One of the best security moves you can make is to get off Facebook.
Everyday we hear about another undisclosed data breach. Private information being collected, sometimes sold, and given away without our knowledge or consent. CEOs sit before Congress saying they will "do better" while stories continue to break about negligence and wrong-doing.
There have been at least 200 documented data breaches since 2005, and the number of records exposed is only on the rise as more folks move their lives online. It's impossible to know the impact and extent to which data breaches are occurring as many almost certainly go unreported.
— Interest.com (2019)
Each year the number and severity of data breaches, compromised accounts is becoming increasingly frequent and more severe.
Example Privacy Breaches
A new study looking into data breaches in 2019 found that on average, a US citizen had their personal information leaked to the public at least four times. This is only based on publicly reported data and leaves out hundreds of other breaches that may have occurred behind closed doors.
- The average American had personal information stolen at least 4 times in 2019.
- 15 million LifeLabs customers had their data hacked in late October.
- PDL data leak affected 1.2 billion.
- Last year 28 million Canadians were impacted by data breaches.
This is unprecedented: almost half of all people in Canada had their sensitive, personal information from a medical testing company hacked and stolen. And it took over 6 weeks for the public to be informed.
Be sure to read the resource links at the bottom of the OpenMedia petition to understand the scope of the problem and why action must be taken to stop this loss of personal data.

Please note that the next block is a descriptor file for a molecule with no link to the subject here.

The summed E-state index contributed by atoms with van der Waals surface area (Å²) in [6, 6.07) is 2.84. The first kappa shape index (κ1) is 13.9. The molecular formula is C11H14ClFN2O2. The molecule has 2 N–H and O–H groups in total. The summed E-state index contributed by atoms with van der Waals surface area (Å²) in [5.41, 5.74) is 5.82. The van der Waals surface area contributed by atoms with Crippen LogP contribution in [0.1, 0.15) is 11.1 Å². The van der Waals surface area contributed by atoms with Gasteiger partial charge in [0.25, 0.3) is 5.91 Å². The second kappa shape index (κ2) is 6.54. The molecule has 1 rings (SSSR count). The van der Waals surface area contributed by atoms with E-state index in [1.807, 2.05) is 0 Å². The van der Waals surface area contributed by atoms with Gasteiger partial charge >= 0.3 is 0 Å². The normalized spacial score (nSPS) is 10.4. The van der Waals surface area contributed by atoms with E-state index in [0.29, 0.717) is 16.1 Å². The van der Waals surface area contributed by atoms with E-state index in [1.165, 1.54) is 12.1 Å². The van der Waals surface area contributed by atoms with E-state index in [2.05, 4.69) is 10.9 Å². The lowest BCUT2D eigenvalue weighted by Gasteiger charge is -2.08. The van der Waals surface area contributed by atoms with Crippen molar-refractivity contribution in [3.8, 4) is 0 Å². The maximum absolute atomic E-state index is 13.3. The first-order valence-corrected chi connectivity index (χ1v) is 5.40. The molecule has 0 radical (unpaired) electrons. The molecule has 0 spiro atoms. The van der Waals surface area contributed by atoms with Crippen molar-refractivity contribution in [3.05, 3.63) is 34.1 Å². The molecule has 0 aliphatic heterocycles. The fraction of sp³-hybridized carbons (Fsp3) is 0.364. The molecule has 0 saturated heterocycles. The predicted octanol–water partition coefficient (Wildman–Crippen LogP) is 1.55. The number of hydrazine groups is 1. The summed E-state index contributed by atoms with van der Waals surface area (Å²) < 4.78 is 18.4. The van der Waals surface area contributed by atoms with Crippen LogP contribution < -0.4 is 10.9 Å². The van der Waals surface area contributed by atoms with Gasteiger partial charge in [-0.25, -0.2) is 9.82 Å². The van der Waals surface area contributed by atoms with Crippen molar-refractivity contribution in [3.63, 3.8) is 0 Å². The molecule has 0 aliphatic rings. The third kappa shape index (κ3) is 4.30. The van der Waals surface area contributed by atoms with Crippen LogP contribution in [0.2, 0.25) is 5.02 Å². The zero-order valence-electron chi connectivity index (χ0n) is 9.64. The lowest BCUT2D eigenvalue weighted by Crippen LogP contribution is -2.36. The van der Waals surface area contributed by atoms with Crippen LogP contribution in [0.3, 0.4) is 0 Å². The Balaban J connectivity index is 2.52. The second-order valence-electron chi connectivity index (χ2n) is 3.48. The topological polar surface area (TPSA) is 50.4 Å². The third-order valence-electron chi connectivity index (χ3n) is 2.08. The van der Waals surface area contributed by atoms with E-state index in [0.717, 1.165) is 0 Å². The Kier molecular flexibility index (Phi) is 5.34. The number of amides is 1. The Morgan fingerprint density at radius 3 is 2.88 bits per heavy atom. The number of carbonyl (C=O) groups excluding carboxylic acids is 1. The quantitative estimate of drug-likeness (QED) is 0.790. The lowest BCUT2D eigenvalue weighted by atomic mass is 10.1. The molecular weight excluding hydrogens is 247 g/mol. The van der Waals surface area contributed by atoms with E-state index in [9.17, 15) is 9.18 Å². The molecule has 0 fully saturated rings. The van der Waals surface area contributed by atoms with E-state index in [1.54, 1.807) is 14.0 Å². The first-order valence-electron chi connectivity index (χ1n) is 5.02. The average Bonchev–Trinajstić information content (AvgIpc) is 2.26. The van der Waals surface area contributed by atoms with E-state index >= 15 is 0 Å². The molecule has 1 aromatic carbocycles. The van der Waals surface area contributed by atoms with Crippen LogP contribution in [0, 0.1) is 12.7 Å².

Over 75% of Canadians Affected
In the first year that reports are mandatory under PIPEDA ending October 31, 2019, the OPC received 680 breach reports affecting more than 28 million Canadians, six times as many as the year before:
|Type of incident||Total breach reports|
Clearly breaches of private businesses has been greatly undereported.
Equifax Data Breach
Probably the most glaring of the many reported (and unreported) data breaches is the 2017 Equifax data breach.
Richard F. Smith, former Equifax CEO, blamed it on an employee's error in not patching a known security vulnerability.
The data stolen provided more than enough information to commit widespread identity theft on the majority of American and Canadian citizens.
Even though this data was particularly sensitive, Equifax provided little data security.
A company like Equifax that has sensitive, personal information on most Americans should have the best data security in the industry. Instead, it has the worst.
— Senator Elizabeth Warren
Executives Cashed Out